Apple suit targets alleged counterfeiters in New York

A lawsuit taking aim at two stores in New York says they were selling counterfeit goods, with one using Apple's name in its signage.

Apple seeks to have this store be renamed in its suit.
Apple seeks to have this store in Flushing, N.Y., be renamed in its suit. Greg Autry/BirdAbroad

The lawsuit filed by Apple in New York last month that's believed to be aiming at look-alike stores turns out to be much broader, with Apple alleging that the stores in question are also selling counterfeit Apple goods.

The suit, originally filed as a sealed document, was unsealed yesterday at the request of Reuters, which first reported on its contents. In an 18-page complaint, Apple takes aim at two stores in Flushing, N.Y.--Apple Story and Fun Zone--requesting one to change its name, while accusing both of profiting by selling counterfeit Apple accessories.

"Defendants are improperly profiting from Apple's tremendous investment in the Apple Trademarks and iPod, iPhone, and iPad mobile devices by incorporating, in whole or in part, the Apple Trademarks on counterfeit, infringing, and diluting cases and accessories for iPod, iPhone, and iPad mobile devices and by operating a store they have branded 'Apple Story' in which they sell these products," the complaint said.

In the filing, Apple notes that it visited the two stores "on multiple occasions over several weeks," and found a number of counterfeit goods. That includes iPhone, iPod, and iPad cases, as well as iPhone stereo headsets. Apple described the headphone packaging as "nearly an exact duplicate of genuine Apple packaging," while noting that it appeared to use a color photocopy.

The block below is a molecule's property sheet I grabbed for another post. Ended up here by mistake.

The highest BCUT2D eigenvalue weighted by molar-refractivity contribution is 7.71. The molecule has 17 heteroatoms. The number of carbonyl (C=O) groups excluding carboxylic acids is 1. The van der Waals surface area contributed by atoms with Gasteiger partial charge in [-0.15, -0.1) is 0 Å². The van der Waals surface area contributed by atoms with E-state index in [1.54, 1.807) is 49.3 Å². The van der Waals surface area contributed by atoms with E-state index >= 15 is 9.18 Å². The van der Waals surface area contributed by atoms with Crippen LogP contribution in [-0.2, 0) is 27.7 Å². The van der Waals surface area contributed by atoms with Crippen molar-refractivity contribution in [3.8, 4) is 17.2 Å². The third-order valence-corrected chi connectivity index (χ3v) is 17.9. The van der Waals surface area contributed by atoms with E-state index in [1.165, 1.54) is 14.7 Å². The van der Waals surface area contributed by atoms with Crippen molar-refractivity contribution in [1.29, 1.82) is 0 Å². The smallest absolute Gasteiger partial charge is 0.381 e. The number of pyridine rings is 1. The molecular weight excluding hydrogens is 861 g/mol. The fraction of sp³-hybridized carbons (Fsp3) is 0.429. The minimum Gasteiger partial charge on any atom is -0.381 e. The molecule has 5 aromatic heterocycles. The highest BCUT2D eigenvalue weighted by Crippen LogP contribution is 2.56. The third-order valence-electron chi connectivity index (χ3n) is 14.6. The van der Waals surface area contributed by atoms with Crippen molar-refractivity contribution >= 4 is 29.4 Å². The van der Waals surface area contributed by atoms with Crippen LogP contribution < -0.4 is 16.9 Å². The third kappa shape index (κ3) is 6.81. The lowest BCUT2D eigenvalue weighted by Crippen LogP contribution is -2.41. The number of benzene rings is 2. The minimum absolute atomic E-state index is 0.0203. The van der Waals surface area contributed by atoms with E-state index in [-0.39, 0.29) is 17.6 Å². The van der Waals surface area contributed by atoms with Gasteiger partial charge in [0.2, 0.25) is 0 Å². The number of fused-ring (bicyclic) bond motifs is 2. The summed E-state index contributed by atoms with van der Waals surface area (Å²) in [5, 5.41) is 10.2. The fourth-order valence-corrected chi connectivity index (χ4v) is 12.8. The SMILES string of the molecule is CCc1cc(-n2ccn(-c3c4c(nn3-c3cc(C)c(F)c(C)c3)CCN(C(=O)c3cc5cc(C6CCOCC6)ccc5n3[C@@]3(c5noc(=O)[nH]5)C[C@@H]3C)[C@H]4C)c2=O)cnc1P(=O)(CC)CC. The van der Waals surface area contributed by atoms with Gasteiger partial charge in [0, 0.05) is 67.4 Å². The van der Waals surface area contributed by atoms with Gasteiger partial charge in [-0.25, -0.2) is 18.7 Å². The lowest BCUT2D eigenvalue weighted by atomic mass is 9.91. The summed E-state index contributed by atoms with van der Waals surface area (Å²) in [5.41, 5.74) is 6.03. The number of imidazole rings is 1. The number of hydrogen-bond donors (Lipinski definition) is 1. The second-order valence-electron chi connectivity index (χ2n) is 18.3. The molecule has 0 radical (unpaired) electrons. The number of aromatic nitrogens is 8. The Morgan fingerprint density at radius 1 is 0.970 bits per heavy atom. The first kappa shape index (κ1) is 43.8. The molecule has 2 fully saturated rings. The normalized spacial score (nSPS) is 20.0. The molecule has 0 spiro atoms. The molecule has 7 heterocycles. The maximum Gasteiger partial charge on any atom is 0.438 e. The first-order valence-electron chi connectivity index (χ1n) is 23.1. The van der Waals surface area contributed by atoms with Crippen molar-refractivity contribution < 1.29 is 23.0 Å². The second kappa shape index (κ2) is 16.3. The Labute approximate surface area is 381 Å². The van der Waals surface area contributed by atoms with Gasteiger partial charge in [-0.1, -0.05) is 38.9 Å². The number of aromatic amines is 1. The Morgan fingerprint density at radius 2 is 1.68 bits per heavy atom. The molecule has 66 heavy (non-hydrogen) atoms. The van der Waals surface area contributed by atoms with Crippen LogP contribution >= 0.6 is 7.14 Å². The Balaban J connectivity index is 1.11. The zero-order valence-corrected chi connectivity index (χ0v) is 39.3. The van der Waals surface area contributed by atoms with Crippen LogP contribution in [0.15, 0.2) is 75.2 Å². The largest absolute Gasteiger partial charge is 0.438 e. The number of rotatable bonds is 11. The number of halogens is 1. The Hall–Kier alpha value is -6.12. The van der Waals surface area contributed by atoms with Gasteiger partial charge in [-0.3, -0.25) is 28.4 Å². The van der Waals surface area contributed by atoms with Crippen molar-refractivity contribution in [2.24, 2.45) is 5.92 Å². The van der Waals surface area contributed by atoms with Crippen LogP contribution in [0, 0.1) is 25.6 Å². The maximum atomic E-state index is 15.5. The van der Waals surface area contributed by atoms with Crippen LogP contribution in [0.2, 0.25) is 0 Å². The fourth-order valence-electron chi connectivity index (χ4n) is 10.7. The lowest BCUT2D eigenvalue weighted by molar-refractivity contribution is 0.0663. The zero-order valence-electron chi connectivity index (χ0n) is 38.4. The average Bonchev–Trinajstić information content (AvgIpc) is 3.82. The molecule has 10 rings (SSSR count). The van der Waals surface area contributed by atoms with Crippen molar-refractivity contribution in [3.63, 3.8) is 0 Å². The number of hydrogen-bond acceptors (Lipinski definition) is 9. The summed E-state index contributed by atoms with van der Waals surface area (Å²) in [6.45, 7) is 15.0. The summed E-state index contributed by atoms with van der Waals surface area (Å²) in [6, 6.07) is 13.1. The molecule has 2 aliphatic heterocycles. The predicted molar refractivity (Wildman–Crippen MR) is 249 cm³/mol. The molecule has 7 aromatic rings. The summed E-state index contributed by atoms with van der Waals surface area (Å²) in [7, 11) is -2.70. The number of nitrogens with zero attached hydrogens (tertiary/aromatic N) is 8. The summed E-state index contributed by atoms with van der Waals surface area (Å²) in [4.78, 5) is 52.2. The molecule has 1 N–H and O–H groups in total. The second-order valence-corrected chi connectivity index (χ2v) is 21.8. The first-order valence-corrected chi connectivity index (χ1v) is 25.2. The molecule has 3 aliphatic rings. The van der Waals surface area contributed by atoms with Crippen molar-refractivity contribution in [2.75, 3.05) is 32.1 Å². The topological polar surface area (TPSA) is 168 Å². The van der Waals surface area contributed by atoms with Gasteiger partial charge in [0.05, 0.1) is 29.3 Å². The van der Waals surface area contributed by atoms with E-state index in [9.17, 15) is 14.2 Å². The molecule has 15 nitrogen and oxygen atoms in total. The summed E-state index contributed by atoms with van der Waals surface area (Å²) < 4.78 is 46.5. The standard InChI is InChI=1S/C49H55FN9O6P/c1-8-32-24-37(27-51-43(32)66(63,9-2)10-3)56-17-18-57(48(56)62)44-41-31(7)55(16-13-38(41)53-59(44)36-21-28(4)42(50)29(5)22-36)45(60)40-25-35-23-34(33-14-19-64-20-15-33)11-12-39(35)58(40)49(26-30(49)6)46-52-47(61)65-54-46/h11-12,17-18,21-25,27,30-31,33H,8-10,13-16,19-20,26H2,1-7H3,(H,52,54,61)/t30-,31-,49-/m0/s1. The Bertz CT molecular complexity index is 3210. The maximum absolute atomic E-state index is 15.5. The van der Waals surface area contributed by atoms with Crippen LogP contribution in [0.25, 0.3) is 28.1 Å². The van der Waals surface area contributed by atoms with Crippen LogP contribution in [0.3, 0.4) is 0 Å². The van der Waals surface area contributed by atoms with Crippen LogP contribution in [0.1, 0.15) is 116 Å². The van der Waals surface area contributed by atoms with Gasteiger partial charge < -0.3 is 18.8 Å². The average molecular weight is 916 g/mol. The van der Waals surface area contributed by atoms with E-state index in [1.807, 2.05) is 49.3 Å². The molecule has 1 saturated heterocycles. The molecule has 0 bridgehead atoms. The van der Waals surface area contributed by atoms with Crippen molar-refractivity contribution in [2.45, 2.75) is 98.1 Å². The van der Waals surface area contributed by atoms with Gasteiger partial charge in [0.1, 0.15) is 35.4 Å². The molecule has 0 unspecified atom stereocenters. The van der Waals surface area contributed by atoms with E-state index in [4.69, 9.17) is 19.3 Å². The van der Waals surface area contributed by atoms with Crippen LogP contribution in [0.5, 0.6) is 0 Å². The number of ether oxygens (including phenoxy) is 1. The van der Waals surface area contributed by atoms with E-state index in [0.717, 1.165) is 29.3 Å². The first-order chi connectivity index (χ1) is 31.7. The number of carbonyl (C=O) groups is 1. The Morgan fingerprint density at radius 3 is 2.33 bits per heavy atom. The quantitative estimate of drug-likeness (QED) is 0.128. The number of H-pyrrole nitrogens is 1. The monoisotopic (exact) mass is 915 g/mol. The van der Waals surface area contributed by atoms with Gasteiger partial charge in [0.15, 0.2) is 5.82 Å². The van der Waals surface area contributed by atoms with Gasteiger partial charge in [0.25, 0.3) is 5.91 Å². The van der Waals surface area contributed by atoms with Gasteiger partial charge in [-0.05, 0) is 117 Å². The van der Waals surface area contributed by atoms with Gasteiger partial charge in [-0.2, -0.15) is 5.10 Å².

The complaint seeks to have Apple Story change its name, as well as bar the stores from continuing to sell counterfeit goods. Reuters reports that Apple has already seized items that featured its trademarked logo and is now looking to get a list of everyone who bought those products, as well as having whatever goods left destroyed.

Apple's brisk crackdown on the two stores runs parallel to efforts going on with look-alike Apple retail stores in China. Investigations by local officials in both the north and southeast regions of the country have resulted in local stores being required to refrain from using Apple's logo unless they are authorized to do so. That follows high-profile coverage of a bogus Apple Store in Kunming, a city in southwest China, that mimicked the look and feel of Apple's own retail stores, right down to employee wardrobe and interior design. That store in particular recently changed its name from "Apple Store" to the "Smart Store."

About the author

Josh Lowensohn joined CNET in 2006 and now covers Apple. Before that, Josh wrote about everything from new Web start-ups, to remote-controlled robots that watch your house. Prior to joining CNET, Josh covered breaking video game news, as well as reviewing game software. His current console favorite is the Xbox 360.

 

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